That’s the most poignant moment in all of scripture. Jesus is suspended between heaven and earth at that moment. He’s been rejected by humanity and is abandoned by God, and so he has this ultimate cry of desperation. That’s something listening and being engaged in the blues helped me connect with. You see it in other places in scripture, too. Bono has referred to David as a “blues man,” and of course the Psalms have that minor key. David was a musician; he played an instrument that was actually a precursor to the guitar, so he’s about as much a blues man as you can get.
I was surprised at the number of blues musicians who were also preachers—and also the number of times phrases such as “Lord, have mercy” come up in blues songs.
These musicians went back and forth between the world of the blues and the world of the church. You had the “juke joint” where the blues were played Saturday nights, and then you had the church on Sunday mornings. There’s a great story—I think it was Son House, another one of these giants of the early Delta blues—who was at a juke joint Saturday night and nobody left. Sunday morning he wakes up, sees people sleeping all over, jumps up on the bar, and starts preaching a sermon because he realizes it’s Sunday morning. It’s a great image.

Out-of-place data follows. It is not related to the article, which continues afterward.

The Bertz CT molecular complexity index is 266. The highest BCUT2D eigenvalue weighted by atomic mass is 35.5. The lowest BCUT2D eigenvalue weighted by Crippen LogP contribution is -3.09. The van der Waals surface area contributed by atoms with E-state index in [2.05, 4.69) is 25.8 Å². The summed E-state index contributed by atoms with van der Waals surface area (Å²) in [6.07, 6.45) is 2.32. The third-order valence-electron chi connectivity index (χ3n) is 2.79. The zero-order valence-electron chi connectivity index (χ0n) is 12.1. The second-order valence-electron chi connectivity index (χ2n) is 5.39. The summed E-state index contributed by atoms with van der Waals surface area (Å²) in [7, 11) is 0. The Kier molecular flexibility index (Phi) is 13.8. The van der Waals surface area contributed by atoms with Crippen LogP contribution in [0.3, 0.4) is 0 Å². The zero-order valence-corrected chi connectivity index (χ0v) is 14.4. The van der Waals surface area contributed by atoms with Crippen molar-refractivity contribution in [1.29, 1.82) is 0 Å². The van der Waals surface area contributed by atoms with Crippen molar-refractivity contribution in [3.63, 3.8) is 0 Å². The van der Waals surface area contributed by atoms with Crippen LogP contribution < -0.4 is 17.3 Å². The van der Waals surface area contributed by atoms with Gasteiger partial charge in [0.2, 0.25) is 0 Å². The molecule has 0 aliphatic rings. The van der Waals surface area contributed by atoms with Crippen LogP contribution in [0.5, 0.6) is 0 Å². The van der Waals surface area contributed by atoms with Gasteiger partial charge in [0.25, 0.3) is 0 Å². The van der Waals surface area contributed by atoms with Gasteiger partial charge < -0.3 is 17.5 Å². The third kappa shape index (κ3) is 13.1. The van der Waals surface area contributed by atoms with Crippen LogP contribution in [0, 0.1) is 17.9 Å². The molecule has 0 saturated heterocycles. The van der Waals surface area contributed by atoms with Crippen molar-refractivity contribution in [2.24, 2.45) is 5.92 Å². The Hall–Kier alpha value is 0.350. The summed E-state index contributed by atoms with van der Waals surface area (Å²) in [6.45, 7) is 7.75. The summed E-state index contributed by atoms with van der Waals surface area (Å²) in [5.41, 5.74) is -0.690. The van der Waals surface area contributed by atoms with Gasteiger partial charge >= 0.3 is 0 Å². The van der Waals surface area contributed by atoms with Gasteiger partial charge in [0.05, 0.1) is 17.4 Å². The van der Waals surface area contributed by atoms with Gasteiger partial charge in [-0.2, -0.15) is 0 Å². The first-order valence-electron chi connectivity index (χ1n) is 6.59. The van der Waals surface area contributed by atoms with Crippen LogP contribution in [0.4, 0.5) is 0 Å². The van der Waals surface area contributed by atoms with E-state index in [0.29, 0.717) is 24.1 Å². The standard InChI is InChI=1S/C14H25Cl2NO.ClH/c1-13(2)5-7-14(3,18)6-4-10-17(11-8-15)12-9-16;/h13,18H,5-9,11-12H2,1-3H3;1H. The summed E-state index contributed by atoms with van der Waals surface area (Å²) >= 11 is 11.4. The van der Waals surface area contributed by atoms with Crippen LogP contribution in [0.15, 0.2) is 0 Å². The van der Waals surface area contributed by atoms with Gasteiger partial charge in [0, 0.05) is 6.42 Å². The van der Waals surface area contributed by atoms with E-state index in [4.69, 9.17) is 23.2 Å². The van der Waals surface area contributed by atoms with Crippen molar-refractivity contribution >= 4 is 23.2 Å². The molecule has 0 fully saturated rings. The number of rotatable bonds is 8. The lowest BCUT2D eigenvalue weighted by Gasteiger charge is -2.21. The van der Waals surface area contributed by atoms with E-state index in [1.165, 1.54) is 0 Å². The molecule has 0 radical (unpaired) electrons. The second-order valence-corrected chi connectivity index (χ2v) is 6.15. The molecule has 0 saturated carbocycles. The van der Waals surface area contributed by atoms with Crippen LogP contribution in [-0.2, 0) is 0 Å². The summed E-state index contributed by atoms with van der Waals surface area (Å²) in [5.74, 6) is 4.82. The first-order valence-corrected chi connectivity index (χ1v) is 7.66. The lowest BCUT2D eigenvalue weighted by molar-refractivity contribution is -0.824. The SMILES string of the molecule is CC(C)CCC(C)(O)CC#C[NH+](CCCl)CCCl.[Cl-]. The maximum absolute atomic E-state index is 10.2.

This line you hear a lot—“Lord, have mercy”—I don’t think is musical filler. It’s really the “heart’s cry” of many of these musicians. They had incredibly hard lives. Living between the world wars in the Mississippi Delta, life really was a 20th century version of slavery, the sharecropper system. In all of that hardship there’s a desperate cry for God’s intervention, for God to notice, for God to show mercy to them.
Many, many blues songs are denunciations of injustice.
Musicians would use code words to refer to the sheriff and the plantation owner. Charley Patton had a song called “Tom Rushen Blues”—Tom Rushen was a real sheriff. It’s essentially a protest song about the injustices Rushen inflicted on the poor blacks in that Mississippi county. For Patton to name him in this Jim Crow South, this segregated South, was a pretty bold move.
Bessie Smith had a number of songs that addressed issues of poverty and social injustice. She has a great line in one song, “give a poor man a chance.” You find this even in post-World War II blues because a lot of African Americans were enlisted to fight and then came home to the South, where they’re treated incredibly poorly. When he was a young man, B.B. King observed the German POWs who were used in Mississippi on cotton farms. King noticed that the Germans POWs were treated better, given better quarters and more food, had fewer work hours, and less rigorous jobs than the American blacks. This was a very poignant image that never really left him.